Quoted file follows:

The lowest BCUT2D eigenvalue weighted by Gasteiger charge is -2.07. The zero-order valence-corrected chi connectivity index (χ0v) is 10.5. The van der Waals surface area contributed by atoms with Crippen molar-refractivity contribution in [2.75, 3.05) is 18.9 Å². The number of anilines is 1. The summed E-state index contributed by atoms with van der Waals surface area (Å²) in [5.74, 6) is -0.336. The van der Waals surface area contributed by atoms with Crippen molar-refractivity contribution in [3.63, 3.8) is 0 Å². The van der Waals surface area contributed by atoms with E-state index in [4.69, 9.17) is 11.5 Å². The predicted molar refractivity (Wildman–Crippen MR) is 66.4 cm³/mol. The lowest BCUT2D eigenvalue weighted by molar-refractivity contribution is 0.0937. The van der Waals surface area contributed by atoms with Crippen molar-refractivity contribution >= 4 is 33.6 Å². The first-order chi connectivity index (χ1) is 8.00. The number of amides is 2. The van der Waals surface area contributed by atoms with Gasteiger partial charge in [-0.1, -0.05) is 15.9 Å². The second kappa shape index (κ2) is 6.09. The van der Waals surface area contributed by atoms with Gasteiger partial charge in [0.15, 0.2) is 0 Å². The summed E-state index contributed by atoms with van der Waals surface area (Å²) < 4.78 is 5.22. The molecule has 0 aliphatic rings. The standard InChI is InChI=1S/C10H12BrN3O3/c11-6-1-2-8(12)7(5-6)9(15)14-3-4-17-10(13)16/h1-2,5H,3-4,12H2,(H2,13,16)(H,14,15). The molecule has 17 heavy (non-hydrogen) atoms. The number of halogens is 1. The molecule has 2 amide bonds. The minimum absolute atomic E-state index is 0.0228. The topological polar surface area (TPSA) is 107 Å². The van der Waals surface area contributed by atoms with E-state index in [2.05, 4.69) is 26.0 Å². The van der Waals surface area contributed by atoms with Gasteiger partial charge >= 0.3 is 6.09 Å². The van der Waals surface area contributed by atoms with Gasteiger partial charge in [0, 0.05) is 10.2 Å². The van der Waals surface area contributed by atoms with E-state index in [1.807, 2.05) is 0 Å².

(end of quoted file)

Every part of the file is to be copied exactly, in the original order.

The lowest BCUT2D eigenvalue weighted by Gasteiger charge is -2.07. The zero-order valence-corrected chi connectivity index (χ0v) is 10.5. The van der Waals surface area contributed by atoms with Crippen molar-refractivity contribution in [2.75, 3.05) is 18.9 Å². The number of anilines is 1. The summed E-state index contributed by atoms with van der Waals surface area (Å²) in [5.74, 6) is -0.336. The van der Waals surface area contributed by atoms with Crippen molar-refractivity contribution in [3.63, 3.8) is 0 Å². The van der Waals surface area contributed by atoms with E-state index in [4.69, 9.17) is 11.5 Å². The predicted molar refractivity (Wildman–Crippen MR) is 66.4 cm³/mol. The lowest BCUT2D eigenvalue weighted by molar-refractivity contribution is 0.0937. The van der Waals surface area contributed by atoms with Crippen molar-refractivity contribution >= 4 is 33.6 Å². The first-order chi connectivity index (χ1) is 8.00. The number of amides is 2. The van der Waals surface area contributed by atoms with Gasteiger partial charge in [-0.1, -0.05) is 15.9 Å². The second kappa shape index (κ2) is 6.09. The van der Waals surface area contributed by atoms with Gasteiger partial charge in [0.15, 0.2) is 0 Å². The summed E-state index contributed by atoms with van der Waals surface area (Å²) < 4.78 is 5.22. The molecule has 0 aliphatic rings. The standard InChI is InChI=1S/C10H12BrN3O3/c11-6-1-2-8(12)7(5-6)9(15)14-3-4-17-10(13)16/h1-2,5H,3-4,12H2,(H2,13,16)(H,14,15). The molecule has 17 heavy (non-hydrogen) atoms. The number of halogens is 1. The molecule has 2 amide bonds. The minimum absolute atomic E-state index is 0.0228. The topological polar surface area (TPSA) is 107 Å². The van der Waals surface area contributed by atoms with E-state index in [2.05, 4.69) is 26.0 Å². The van der Waals surface area contributed by atoms with Gasteiger partial charge >= 0.3 is 6.09 Å². The van der Waals surface area contributed by atoms with Gasteiger partial charge in [0, 0.05) is 10.2 Å². The van der Waals surface area contributed by atoms with E-state index in [1.807, 2.05) is 0 Å².